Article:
Calling me an opera novice would be overstating my status immensely. I went to the ballet and Red Sox games in Boston, never the opera. Why? Opera is INTIMIDATING.
But last spring, Joel took me to Turandot by Puccini. What I have learned, since then, is that this a famous opera with huge dramatic love scenes and music I recognize. We sat all the way up in the cheap seats, but they were perfect. It was magical, amazing, mesmerizing, and the best part is that the Minnesota Opera projects the subtitles so that you can read the poetry along with the music. The talented singers and performance, along with the well-written program would make the subtitles unnecessary, but I find them to be incredibly helpful.
When Turandot was over, I felt like I was in Pretty Woman. Remember that scene? The old lady at the opera asks Vivian: “Did you like the opera, dear?” Through tears in her eyes, Vivian says: It was so good, I almost peed my pants!” Turandot did this to me: feeling the gambit of emotions, sitting next to the love of my life, having 2 intermissions where Joel and I could sit and sip champagne overlooking the Landmark where we got married. For one night, we were Vivian and Edward.
After this experience, how could I not want to go back? How can I not crave the MN Opera? When Joel found an application form inviting bloggers to come to the final dress rehearsal of Macbeth, I made him apply that very second and bit my nails until we heard that we were selected to come. What a big night for us and for Bacon and Ice Cream.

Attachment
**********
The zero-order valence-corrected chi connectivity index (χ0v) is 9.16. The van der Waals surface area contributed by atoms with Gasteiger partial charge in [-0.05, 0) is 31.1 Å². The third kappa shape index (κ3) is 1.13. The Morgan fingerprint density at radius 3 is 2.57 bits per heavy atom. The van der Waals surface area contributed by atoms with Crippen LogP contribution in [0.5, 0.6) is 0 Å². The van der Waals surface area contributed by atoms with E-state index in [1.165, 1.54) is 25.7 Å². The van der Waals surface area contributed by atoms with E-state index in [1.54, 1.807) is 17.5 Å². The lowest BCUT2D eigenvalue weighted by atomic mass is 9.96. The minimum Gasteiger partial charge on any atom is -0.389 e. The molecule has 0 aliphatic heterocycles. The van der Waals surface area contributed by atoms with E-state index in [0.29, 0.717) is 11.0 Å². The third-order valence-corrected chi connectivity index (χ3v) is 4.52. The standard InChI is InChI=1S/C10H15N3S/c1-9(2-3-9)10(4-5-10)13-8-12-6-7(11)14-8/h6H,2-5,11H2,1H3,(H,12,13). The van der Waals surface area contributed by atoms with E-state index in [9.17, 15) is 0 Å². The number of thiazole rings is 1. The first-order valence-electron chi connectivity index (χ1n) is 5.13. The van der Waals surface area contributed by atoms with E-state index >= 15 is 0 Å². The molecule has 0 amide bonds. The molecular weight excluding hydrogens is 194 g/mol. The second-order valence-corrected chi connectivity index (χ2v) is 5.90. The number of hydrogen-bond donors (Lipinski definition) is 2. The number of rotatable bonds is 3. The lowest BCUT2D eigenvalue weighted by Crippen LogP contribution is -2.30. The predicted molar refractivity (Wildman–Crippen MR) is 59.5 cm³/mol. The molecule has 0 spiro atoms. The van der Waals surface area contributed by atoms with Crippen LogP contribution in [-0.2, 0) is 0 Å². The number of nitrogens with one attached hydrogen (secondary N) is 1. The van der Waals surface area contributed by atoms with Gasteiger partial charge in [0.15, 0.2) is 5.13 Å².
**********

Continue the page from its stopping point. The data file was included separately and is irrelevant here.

I have a confession. I have a Bachelor’s, Master’s and most of Ph.D. in literature, and I have never read or seen Macbeth. The Shakespeare course I was forced to take in college was Shakespeare’s Historical plays. This is why I never truly understood or enjoyed Shakespeare until I met our mutual friend Conor, whom I consider a re-incarnated Shakespeare bard himself. So, entering this, my 2nd opera and without my official Shakespeare conduit, I didn’t exactly feel confident in my abilities.
But, Daniel Zillmann, Communications Manager for the MN Opera, created an atmosphere for the novice opera attendee. He invited us to come early, enjoy a spread, add a name tag, and ask questions. It was a brand new moment at the Ordway for us. It was empty and still dazzling, and sparkling. The strange, delightful Winter Carnival was going on just on the other side of the street, under the twinkling lights of Rice Park. A tradition of the Winter Carnival is they use hot air balloon baskets full throttle and create huge plumes of fire straight into the air. Joel and I sat in chairs, eating caramels and drinking free Coke, gazing at the Landmark and the beauty outside.
Zillmann called us to attention and invited Michael Christie, the Music Director of the MN Opera and conductor of Macbeth, to speak to us before the dress rehearsal. One of Joel’s modes he goes into is his journalist mode. Basically, he should be wearing a cub reporter cap, while he stands in the front row with his notebook and pencil taking avid notes. I, on the other hand, like to stand in the back and watch my little cub reporter at work. Michael Christie attempted to be relaxed and one of us mere mortals, but his talent and brilliance shown through in his presentation. The violent upshots of the fire from the hot air balloon baskets behind him making him glow in the firelight increased my sense of mortality standing before a god.
Importantly, Christie described how Verdi’s Macbeth is meant to be different than any others because he is purposely breaking the traditional operatic genre by: [stealing Joel’s wording here]